Earlier this year, it was announced that artificial intelligence/machine learning (AI/ML) was being used to generate temperatures hotter than the sun’s surface on earth.

DeepMind worked with scientists at the Swiss Federal Institute of Technology (EPFL) to develop a neural network capable of controlling the magnetic fields essential to safely containing the plasma within EPFL’s Tokamak research fusion reactor.

Instead of using 19 magnetic coils, each controlled by a separate algorithm, DeepMind’s neural network can control all the coils at once and automatically learns which voltages need to be supplied to safely contain the plasma, resulting in a more stable, longer-lasting jet. DeepMind’s breakthrough paves the way toward fusion becoming a viable power generation source that can provide abundant clean power indefinitely.

While this is an extreme example of how AI/ML can decarbonise the grid, there are more near-term plays that investors and others in the Climate tech ecosystem should be paying attention to.

We touched on the need for long-duration energy storage using thermofluids solutions in a recent post. While these would usually sit in the high voltage parts of the network and hence their capacity is easy to track, there is an increasing build-up of residential, commercial and industrial (C&I) battery storage and solar photovoltaic (PV) generation in the low voltage segment.

Hence more and more of the data required for AI/ML models to work out what additional clean energy resources can be deployed and when they can be deployed is sitting in this low voltage part of the network, and that data is not actively being captured, analysed and used.

Consequently, it is becoming harder to manage the grid and anticipate when additional supply may come onstream from these sources as the data tracking their generation/resources are not centrally tracked.

For example, in the UK, there is no central “single source of truth” for the amount of electricity being generated from PVs, despite its installed base accounting for c.30% of the UK’s generation mix. In order to match supply to demand, the UK’s National Grid Electricity System Operator (ESO) needs to know how much fossil fuel fired electricity generation to keep ready for load following – hence it needs to know how much PV electricity is being generated at any given moment.

This task will become even more challenging as battery storage expands and can draw down to supply the wider grid beyond an individual household e.g. in the case of bidirectional vehicle to grid (V2G) which Octopus Energy has been trialing in the UK.

While individual players, such as Octopus Energy, have been creating innovative solutions to enable smart grids, grids at a national level lack the infrastructure to collate the data required to train AI/ML models. Gartner estimates enterprise IT spending for the energy and utilities market globally stands at nearly $200bn, but a fraction of that is spent on enabling smart grids to truly achieve their potential.

iPaaS (Integration Platform as a Service) offerings, which connect the data from the Edge to the Cloud, are required to enable that.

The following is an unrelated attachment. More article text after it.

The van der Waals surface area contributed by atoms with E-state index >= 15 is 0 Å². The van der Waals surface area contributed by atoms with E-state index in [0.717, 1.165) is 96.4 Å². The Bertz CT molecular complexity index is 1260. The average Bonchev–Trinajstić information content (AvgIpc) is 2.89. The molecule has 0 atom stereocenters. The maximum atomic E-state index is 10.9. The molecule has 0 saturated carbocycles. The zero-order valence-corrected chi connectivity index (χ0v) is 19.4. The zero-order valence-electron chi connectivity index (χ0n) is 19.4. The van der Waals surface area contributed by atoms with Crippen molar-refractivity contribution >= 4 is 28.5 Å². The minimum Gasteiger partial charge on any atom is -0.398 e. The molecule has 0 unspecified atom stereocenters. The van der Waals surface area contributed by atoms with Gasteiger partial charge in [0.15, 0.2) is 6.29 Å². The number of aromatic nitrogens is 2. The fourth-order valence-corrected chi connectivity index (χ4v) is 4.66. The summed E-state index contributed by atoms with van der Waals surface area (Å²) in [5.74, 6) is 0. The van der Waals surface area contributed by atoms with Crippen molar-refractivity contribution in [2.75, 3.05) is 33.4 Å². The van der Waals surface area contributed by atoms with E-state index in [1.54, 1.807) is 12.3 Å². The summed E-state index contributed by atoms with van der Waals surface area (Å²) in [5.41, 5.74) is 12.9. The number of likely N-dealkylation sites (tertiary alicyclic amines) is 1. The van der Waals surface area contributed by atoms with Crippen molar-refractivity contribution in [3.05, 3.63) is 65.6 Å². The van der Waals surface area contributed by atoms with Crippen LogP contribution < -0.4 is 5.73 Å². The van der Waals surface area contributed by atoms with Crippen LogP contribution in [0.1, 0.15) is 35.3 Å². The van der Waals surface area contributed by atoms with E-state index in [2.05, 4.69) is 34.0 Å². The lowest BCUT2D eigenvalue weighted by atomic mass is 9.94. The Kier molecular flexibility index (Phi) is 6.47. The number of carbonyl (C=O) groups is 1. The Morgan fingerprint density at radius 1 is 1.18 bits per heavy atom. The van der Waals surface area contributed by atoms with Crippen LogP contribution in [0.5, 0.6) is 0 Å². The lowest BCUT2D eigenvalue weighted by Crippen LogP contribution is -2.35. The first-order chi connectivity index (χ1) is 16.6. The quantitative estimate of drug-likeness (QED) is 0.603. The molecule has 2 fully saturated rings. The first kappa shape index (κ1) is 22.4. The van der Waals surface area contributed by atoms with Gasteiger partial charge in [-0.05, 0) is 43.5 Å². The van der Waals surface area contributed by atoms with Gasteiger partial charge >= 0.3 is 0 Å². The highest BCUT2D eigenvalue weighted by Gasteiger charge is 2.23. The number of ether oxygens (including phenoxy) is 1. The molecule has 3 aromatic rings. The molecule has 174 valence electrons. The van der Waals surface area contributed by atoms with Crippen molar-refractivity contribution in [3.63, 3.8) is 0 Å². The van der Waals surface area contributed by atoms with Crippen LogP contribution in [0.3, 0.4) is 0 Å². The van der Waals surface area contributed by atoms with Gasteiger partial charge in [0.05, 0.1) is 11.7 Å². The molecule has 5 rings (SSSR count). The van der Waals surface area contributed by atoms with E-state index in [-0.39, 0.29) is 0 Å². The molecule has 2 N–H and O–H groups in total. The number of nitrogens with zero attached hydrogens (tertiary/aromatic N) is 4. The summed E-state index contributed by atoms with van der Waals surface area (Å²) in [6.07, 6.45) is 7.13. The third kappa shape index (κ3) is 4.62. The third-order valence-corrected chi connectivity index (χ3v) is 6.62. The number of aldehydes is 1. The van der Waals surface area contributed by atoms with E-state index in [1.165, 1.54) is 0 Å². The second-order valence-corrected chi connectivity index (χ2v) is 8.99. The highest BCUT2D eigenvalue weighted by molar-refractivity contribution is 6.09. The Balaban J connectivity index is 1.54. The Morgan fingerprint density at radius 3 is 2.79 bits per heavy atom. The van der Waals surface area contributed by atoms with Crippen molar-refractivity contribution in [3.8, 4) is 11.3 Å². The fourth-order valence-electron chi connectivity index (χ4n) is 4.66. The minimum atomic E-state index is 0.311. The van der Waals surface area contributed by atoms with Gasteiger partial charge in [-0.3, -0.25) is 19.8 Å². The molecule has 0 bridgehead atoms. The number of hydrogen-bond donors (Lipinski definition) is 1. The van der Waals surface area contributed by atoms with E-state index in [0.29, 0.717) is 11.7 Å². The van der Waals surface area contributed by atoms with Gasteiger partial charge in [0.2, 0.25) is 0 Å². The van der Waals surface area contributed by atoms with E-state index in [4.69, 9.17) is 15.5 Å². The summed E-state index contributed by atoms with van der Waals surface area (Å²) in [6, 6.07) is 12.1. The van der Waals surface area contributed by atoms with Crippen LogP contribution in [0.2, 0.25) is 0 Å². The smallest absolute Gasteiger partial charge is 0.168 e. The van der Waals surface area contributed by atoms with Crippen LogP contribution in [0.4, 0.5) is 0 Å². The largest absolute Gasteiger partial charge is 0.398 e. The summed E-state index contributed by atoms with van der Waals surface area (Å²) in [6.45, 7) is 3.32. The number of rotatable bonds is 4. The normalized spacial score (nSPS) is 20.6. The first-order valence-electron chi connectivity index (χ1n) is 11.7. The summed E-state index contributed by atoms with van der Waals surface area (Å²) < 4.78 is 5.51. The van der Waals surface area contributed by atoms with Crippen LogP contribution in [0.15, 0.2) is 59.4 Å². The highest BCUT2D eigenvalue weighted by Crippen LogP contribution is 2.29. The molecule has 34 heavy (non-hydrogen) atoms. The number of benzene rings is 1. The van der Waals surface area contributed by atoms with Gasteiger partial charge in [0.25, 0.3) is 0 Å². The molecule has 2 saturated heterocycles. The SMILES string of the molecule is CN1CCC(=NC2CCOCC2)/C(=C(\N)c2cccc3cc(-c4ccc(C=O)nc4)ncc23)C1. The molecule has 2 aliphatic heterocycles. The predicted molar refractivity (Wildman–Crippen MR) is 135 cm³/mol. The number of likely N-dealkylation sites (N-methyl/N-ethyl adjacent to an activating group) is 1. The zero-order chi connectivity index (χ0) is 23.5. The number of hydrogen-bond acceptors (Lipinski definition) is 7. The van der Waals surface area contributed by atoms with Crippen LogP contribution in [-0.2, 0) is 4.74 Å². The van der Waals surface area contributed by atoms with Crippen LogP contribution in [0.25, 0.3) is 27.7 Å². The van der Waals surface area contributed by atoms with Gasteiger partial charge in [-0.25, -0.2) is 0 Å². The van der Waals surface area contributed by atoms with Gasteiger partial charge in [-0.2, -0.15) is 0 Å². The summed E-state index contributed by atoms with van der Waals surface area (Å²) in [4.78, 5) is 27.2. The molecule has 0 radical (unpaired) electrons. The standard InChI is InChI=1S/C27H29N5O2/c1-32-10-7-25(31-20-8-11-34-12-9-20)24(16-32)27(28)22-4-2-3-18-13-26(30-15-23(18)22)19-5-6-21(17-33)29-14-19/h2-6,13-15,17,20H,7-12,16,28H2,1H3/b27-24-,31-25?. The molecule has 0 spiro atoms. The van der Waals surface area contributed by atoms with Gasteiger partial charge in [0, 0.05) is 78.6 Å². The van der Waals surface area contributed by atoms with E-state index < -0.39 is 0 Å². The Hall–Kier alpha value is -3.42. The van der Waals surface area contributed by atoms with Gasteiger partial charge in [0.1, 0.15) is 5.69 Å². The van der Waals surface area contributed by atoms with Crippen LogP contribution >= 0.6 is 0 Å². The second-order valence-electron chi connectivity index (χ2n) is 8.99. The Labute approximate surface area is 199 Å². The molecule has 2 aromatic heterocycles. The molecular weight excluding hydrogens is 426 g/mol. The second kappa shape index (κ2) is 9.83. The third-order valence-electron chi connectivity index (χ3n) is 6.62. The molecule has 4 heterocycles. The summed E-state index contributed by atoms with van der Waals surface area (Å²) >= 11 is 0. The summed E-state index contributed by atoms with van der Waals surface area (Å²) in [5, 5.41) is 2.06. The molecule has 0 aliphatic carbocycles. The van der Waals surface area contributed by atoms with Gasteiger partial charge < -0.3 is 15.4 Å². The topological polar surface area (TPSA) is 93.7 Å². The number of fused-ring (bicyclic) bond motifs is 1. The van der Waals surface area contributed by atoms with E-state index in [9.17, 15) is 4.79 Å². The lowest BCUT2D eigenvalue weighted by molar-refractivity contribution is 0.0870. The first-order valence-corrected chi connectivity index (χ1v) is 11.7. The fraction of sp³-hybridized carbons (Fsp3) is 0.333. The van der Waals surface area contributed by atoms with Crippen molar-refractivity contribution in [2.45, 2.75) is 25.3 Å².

There are some stand-out players in the space, such as Greenbird, who enable iPaaS for the utility market. The company’s Cloudwheel solution is an integration Platform as a Service (iPaaS) offered as a managed service that captures data and transforms it into accessible and usable forms. The solution can collate and make sense of the data sitting in the low voltage segments of the national grid network. This data can then be used to train the AI/ML models required to determine what additional clean energy resources are available and when they should be deployed. Others in the space include Sympower, Greencom Networks, and Reactive Technologies, however, on a combined basis, these companies have raised less than $100m of equity funding, highlighting the dearth of attention paid to the space by investors.

From our viewpoint, smart grids will transform power generation and usage that will undoubtedly have a significant role to play as we transition to a cleaner economy. But they are being limited by the lack of investment and communications infrastructure to access the underlying data that can unlock their true potential.

When it comes to investments or the lack thereof, smart grids are inherently capital intensive to rollout, hence governments, utility providers, and ultimately consumers / the public will want to ensure that they are maximising the return on investment of deploying them.

Transitioning towards a cheaper, cleaner, and more secure renewable energy future that can simultaneously provide grid stability will require a more significant shift in how data is viewed. Companies must begin treating data as a valuable asset and utilise it to increase profits. By using internal and external data, companies have massive opportunities to create new and innovative solutions.

DAI Magister has an extensive track record of working with players who facilitate the transfer of data from the Edge of the network (in this case, the low voltage segments) to the Core (National Grid ESO) and then onto the Cloud (to enable data transfers between generators, wholesale suppliers, power traders, etc.) We recently advised Bright Computing, a provider of Enterprise-grade MLOps, on its sale to Nvidia.

We have also worked with players directly operating in the data transfer space within the electricity network. We advised *Pod Point, one of the UK’s largest charging infrastructure providers for EVs, on its sale to EDF (Britain’s biggest generator of zero-carbon electricity). In addition, we also advised *SteamaCo, a UK-based IoT smart metering technology company, on its financing round led by Shell and *Depsys, on its round led by BNP Paribas.

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